Koenigsegg Automotive, the high-performance sports car maker, is locked in a standoff with the Swedish government over additional funds needed to complete its takeover of Saab.
General Motors announced on Tuesday that it had reached a firm agreement to sell the Swedish carmaker to Koenigsegg as part of efforts to narrow its range of brands and shed loss-making units.
But Christian von Koenigsegg, founder and chief executive of the niche manufacturer, warned that his consortium had raised only 70 per cent of the financing needed to secure Saab’s future and called for the Swedish government to help fill the shortfall.
“It is important that the government meets its responsibilities,” he told the Financial Times. “We’re putting a lot into this and so is GM. We’re asking for a bit more of [the government’s] support.”
His plea met with a cool response from Sweden’s ministry of enterprise, which said the onus was on Koenigsegg to plug the gap. “We’ve been extremely clear about what kind of measures we are willing to offer,” said Frank Nilsson, spokesman. “They need to show that they can come up with more private capital.”
Doubts over funding cast a shadow over what was supposed to mark an important step forward in GM’s restructuring efforts as it pushes for completion of provisional deals to sell its Saab, Saturn and Hummer businesses.
Tuesday’s agreement cemented a memorandum of understanding signed by GM and Koenigsegg in June and both sides said they were confident of closing the deal by the end of this year. But the takeover is conditional on a loan of €400m-€500m from the EU-backed European Investment Bank, guaranteed by the Swedish government.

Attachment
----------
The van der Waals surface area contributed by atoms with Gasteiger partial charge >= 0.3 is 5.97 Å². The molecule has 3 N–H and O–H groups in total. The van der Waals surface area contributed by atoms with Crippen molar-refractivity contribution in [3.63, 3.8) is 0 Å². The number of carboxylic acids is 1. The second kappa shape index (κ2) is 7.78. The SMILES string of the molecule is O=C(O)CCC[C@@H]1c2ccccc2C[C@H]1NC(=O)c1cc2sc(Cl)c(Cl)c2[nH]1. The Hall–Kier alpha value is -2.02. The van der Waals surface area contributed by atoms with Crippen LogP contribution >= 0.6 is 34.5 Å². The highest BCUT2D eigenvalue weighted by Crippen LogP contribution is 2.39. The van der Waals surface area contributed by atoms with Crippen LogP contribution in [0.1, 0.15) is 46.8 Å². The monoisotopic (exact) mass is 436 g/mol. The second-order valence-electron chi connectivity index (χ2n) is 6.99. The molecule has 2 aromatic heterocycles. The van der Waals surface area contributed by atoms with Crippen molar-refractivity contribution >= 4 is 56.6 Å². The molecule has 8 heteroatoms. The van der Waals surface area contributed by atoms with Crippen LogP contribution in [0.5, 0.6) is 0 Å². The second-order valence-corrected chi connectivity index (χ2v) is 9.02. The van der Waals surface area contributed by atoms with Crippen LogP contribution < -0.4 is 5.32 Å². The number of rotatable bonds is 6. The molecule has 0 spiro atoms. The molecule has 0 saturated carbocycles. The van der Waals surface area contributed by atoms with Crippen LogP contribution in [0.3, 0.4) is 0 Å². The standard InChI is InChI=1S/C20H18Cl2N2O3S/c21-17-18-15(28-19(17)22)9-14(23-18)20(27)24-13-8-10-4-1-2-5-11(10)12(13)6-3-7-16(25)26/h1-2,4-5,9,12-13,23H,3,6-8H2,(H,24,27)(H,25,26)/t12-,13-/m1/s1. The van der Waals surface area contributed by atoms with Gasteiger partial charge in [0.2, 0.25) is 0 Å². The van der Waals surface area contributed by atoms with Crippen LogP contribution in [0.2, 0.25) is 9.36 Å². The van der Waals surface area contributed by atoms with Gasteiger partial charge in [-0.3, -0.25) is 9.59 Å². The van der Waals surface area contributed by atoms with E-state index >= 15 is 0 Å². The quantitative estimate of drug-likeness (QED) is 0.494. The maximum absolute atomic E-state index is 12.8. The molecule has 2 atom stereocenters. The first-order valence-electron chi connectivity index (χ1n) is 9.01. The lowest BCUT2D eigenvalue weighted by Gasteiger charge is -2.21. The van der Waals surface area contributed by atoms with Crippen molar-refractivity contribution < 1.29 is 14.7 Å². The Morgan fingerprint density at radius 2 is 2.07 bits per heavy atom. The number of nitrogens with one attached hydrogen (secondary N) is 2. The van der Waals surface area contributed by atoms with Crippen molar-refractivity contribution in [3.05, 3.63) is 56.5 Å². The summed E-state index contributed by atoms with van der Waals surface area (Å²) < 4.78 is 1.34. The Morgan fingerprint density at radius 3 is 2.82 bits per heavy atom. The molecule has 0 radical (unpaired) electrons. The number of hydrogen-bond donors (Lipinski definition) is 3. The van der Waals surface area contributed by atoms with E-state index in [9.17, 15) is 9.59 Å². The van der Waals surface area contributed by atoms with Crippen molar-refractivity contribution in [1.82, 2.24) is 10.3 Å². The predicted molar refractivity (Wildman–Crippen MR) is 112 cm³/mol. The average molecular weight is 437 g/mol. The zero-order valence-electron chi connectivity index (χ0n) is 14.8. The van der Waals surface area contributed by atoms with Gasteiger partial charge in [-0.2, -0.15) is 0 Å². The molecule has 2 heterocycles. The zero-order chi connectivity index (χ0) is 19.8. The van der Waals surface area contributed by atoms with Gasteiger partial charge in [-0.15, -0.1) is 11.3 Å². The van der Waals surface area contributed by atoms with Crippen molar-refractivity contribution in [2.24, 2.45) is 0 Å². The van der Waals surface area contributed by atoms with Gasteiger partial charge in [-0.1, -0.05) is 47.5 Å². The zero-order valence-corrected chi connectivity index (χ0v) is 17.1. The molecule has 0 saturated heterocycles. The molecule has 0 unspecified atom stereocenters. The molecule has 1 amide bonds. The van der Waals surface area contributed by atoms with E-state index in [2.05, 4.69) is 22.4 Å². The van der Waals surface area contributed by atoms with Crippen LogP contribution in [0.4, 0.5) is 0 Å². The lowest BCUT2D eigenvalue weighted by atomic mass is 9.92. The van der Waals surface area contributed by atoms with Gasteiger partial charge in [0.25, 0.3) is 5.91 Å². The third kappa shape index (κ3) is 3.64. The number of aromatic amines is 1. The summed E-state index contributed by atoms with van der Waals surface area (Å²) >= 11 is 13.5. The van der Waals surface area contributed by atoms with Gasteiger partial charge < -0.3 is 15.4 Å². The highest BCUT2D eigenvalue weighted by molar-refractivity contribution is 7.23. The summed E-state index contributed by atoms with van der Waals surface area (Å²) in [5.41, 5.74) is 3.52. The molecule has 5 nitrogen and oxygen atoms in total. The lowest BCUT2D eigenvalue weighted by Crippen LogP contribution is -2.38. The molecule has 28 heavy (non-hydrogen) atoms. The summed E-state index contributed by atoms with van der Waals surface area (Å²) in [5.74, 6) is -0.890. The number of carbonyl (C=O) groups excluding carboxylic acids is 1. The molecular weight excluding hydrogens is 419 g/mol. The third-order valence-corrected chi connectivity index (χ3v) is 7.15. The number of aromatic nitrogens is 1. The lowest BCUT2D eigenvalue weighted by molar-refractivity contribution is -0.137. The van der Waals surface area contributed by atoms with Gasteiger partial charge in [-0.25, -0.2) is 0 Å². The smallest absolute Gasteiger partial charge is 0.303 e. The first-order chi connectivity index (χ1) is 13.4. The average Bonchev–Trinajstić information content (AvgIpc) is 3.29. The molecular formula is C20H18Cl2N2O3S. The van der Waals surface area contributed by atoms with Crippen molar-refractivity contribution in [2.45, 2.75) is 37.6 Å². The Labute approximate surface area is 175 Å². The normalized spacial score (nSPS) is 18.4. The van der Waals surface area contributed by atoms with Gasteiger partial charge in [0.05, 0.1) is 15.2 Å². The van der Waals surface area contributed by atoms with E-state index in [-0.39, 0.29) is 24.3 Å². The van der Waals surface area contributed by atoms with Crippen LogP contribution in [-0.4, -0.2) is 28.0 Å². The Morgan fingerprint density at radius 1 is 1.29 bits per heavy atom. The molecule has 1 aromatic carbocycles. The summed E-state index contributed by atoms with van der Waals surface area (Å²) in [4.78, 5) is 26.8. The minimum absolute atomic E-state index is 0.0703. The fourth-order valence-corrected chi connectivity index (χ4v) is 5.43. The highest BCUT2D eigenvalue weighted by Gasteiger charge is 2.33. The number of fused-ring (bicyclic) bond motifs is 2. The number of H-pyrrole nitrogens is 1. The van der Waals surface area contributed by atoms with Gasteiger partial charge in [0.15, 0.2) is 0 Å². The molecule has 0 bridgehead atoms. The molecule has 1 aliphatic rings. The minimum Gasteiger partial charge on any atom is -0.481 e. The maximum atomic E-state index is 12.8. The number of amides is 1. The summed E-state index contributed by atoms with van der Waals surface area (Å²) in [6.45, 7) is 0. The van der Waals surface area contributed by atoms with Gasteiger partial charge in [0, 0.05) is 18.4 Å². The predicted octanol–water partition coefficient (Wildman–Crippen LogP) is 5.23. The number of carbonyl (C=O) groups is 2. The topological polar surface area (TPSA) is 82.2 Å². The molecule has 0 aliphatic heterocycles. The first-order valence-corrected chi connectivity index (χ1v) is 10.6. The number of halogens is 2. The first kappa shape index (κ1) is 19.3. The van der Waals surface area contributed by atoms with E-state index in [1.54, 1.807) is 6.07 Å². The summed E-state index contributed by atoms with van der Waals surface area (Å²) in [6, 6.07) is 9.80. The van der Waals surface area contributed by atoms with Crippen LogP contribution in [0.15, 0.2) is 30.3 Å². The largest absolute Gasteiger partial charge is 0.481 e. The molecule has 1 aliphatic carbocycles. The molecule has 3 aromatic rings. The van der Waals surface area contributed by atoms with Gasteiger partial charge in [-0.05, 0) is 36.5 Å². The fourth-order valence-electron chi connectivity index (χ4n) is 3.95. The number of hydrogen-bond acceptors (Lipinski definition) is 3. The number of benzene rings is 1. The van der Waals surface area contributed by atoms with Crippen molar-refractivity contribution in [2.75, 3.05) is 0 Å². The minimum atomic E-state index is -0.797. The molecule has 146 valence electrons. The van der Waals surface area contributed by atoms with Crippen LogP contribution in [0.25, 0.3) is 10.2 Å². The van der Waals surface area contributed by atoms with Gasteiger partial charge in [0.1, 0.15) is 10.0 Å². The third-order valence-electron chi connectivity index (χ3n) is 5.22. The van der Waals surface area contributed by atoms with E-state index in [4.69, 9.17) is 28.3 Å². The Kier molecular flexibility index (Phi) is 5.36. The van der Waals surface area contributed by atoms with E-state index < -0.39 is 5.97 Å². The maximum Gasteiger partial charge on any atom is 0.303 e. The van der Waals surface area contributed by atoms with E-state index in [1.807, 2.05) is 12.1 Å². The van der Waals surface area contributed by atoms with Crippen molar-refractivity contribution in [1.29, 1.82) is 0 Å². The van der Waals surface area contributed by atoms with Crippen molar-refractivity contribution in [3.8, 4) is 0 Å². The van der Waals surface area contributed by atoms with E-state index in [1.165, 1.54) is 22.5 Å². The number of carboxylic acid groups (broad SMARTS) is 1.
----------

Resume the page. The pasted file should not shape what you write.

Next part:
Swedish officials have indicated they are prepared to provide such a guarantee, provided it can be done without violating EU rules governing state support. But Mr Nilsson said there was little appetite within the centre-right government to offer additional aid.
People close to negotiations indicated that about €300m ($424m) or more was needed on top of the EIB loan.
Mr Koenigsegg said current market conditions would make it difficult to raise capital commercially and called for a “tri-partite solution” in which his consortium, GM and the Swedish government each contributed.
Financial details of Tuesday’s deal were not disclosed but GM said it would continue to share technology and services with Saab after the disposal.
The sale, if completed, would mark the end of a troubled 19-year relationship between GM and Saab, during which time the Swedish carmaker never produced a profit.
Mr Koenigsegg said he was confident of turning Saab around and insisted his business plan would allow the carmaker to break even if it only matched last year’s worldwide sales of 98,000 vehicles.
Privately owned Koenigsegg, founded in 1994, makes bespoke “supercars” at a former air base in Sweden that are priced at about €1m each.
The consortium backing the Saab bid includes Norwegian entrepreneur Bard Eker, who owns about half of Koenigsegg.
The deal comes as talks continue between Ford and a number of potential bidders for Volvo, Sweden’s other global car brand.
The Swedish government has so far avoided the large scale aid that some other governments have offered domestic carmakers and it is acutely aware that any support for Saab would set a precedent for a future Volvo deal.